Rise Magazine

Rise magazine is written by parents who have faced the child welfare system in their own lives. Many people don’t know that the majority of children who enter foster care return home to their parents–and that most children in care wish for a lifelong relationship with their parents, whether they live with them or not. Helping parents is fundamental to helping children in foster care.

Through personal essays and reporting, parents illuminate every aspect of the child welfare experience from parents’ perspectives. Sign up for a free individual subscription or purchase print copies to hand out to parents and child welfare staff. For professionals, Rise stories offer insight that can improve how you engage and support fragile families. For parents, Rise offers information, peer support, and hope.

Rise Magazine

New Research: How Fear of CPS Harms Families

Interview with Kelley Fong, PhD candidate in Sociology and Social Policy at Harvard University, Author of “Concealment and Constraint: Child Protective Services Fears and Poor Mothers’ Institutional Engagement”.

By Keyna Franklin, Rise Parent Leader, and Careena Farmer, Rise Contributor

Throughout our series on surveillance, Rise has exposed how child welfare surveillance harms families and communities, particularly low-income communities and communities of color. Far too often, when families are struggling, the response they are met with is a … Read More

Rise Magazine

We Just Needed Support

For months before I caught my case with child protective services, I was dealing with my daughter Brianna’s behavioral issues. She was a bubbly little gymnast who liked to do cartwheels all over the place. But she was also very destructive, breaking things, hurting herself and stealing. She was 6.

A few days before the school called in the case, I met with Brianna’s teacher, parent coordinator, and guidance counselor. They told me that Brianna was interrupting class, sliding across the floor, being rude to teachers and stealing other students’ snacks.

I knew that Brianna had developmental challenges, but I didn’t know her behavior was going this far. I was shocked, and mad at my daughter.

Two days after the meeting I spanked Brianna because she started throwing things after I asked her to clean off her bed. I didn’t normally spank my children. But I was so fed up with her behavior. And I didn’t know what else to do.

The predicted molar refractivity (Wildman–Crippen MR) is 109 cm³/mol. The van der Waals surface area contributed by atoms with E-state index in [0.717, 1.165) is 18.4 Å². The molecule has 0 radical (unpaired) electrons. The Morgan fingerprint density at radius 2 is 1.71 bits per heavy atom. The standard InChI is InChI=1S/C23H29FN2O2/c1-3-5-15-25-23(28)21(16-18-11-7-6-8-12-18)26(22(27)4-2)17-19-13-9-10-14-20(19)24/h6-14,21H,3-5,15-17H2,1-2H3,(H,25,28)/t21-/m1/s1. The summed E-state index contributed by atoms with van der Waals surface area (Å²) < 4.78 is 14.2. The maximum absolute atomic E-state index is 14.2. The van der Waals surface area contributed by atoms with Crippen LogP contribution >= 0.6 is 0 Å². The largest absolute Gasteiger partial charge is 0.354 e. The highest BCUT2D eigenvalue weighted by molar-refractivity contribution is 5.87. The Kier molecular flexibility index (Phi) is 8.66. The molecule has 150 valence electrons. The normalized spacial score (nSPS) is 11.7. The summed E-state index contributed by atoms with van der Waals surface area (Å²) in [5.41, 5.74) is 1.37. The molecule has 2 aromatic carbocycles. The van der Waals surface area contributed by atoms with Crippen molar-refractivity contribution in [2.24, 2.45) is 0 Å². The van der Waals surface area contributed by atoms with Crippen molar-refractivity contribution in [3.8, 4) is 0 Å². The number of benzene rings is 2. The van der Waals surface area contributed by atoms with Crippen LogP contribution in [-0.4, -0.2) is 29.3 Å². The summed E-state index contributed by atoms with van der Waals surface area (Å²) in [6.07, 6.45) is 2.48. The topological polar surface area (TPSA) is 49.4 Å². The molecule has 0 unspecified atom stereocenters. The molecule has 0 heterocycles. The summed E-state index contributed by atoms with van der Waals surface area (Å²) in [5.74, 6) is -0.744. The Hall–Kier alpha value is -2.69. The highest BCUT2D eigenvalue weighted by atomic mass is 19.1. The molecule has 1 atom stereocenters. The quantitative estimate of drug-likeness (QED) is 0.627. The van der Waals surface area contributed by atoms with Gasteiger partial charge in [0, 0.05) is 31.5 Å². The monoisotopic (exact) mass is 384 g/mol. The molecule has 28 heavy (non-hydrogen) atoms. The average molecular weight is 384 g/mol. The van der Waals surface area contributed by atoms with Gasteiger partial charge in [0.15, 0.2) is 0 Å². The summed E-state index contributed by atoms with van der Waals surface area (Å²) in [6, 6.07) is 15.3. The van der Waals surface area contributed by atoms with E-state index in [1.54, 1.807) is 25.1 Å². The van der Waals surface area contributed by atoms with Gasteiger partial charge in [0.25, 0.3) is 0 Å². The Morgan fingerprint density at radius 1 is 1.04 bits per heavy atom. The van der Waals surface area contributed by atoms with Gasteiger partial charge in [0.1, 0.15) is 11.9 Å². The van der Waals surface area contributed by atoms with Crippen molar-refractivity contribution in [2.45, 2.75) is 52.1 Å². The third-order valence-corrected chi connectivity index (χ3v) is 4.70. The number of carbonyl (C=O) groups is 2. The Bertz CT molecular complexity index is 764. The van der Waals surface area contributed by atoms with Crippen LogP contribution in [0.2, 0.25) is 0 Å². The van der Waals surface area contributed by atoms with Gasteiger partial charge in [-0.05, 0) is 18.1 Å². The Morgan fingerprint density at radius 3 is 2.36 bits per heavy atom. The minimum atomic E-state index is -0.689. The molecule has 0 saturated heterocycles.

On December 21, 2015, the school social worker called in the case. That started a 5-year ordeal with ACS that tore my family apart and caused many new problems.

Parent Support Resources

A Message of Support this Holiday Season

Every day can be a struggle. We all have hard times, but it’s even harder to go though the holiday season alone, especially when you have lost someone special or you are not able to spend time with your children because they are in the system.

I know from personal experience. I lost my grandmother a few days before Christmas back in 2011. I also caught my first ACS case a few days before Christmas in 2015. My kids were placed in foster care and I didn’t get to see or talk to them until after Christmas.

Here are some tips that helped me get through a difficult time.

Parenting

The Diagnosis

I didn’t want to believe that my daughter was autistic, but getting the diagnosis has helped us both

The psychologist’s waiting room was dim and cozy but my
daughter was impatient, running up and down. Several doctors came out to see
who was causing the ruckus. Finally, my daughter’s psychologist came out. She
sat quietly observing my daughter for a few minutes, jotting down notes and asking
me questions.

Finally, I blurted out, “Doctor, is my daughter delayed?”

When she said … Read More

Rise Magazine

Diplomacy and Determination – When I had a conflict with my son’s school, I was able to get what my family needed by being both respectful and strong.

My son was in several daycare centers starting when he was 6 weeks old. I checked them all out carefully and, in all of them, my son was almost always happy when I picked him up. I felt secure. My worries started when I moved him to a daycare that was close to our home. From the beginning, I was alarmed when I’d come to pick up my son. The kids were screaming and running around. Then my son started telling me daily about different kids hitting him.

There came a time when there’d been four incidents in seven days! I felt hopeless and angry. I thought of a time when a foster parent had told me that I wasn’t allowed to sit on the couch because it was only for their children, not foster children. I felt like I always felt as a child in the system: that no one cared. I felt like no one was there to support me or my child. But I also wanted to grow from being that foster child to a successful parenting adult. So that night I decided to email the director.